Physical activity is one of the easiest ways to produce dopamine – aka the happiness hormone. It can clear your thoughts and make you instantly feel better.
And the best part is that if you don’t like certain exercises, you don’t have to do them. Do what makes you feel good. Go for a walk, dance in your living room, do squat, whatever will make your blood pumping.
Set time aside every day to call or FaceTime people — maybe some friends and family you have lost contact with over the years (more people are home now!). Set up virtual dates and spend time with actual people.
Many people are suffering from anxiety and during the pandemic, it has only gotten worse. News is bombarding you with pain to hear statistics and numbers and that doesn’t help anxiety. If you experience intense fear and feelings of uneasiness, it is probably a good idea to restrict your media use. It’s important to know what’s going on but checking the news every 5 minutes is only going to make you more anxious. Focus on more positive things.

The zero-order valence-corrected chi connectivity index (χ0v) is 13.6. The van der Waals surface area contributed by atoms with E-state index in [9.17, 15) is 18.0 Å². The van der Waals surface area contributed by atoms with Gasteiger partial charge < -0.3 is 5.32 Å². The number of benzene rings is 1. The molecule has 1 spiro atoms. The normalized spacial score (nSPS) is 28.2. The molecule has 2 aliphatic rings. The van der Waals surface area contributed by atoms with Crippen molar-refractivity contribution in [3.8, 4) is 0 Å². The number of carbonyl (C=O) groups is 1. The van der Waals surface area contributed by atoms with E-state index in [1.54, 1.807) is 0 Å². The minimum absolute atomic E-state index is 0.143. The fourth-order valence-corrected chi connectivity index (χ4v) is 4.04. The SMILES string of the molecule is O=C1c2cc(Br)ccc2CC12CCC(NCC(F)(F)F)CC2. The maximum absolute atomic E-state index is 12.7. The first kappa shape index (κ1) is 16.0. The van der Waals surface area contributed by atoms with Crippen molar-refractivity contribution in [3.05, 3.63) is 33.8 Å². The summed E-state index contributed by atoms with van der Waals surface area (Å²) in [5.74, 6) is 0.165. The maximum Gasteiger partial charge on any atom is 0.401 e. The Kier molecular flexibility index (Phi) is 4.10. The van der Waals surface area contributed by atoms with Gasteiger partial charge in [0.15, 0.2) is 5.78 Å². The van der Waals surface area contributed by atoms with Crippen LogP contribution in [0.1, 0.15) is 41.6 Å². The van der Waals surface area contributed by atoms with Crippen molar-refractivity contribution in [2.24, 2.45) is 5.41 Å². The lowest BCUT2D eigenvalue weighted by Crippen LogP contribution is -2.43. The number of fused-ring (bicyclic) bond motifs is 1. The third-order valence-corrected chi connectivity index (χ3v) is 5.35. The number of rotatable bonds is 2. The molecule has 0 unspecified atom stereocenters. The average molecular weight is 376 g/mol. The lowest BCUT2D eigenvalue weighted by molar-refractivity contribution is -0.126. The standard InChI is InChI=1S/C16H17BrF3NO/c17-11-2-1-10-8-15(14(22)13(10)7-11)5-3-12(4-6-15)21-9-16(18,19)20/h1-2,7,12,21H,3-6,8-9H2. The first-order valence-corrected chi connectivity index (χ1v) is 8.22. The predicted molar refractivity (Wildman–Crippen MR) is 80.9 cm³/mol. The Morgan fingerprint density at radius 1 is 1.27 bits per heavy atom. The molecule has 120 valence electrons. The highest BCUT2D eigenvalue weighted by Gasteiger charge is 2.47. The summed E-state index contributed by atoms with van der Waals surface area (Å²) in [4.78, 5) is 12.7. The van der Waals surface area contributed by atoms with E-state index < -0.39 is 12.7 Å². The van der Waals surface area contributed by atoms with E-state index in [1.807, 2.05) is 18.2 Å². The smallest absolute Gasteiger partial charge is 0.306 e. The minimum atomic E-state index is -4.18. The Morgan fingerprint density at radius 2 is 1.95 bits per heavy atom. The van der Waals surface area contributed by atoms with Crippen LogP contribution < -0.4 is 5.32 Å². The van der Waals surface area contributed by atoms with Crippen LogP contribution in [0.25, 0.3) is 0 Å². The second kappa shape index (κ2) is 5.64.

We all get cranky and mean when we are anxious and sad. The situation is likely to bring out our bad sides. Have house rules on how you treat each other. Take a breath and try to redirect yourself before you yell at the people you live with. Your loved ones don’t deserve your projection of negativity towards them. They are dealing with the same stuff and likely it’s not easy on them either. Be mindful of how you treat others. Before saying something hurtful, count to 10 so you have some time to cool off. Patience and kindness are key.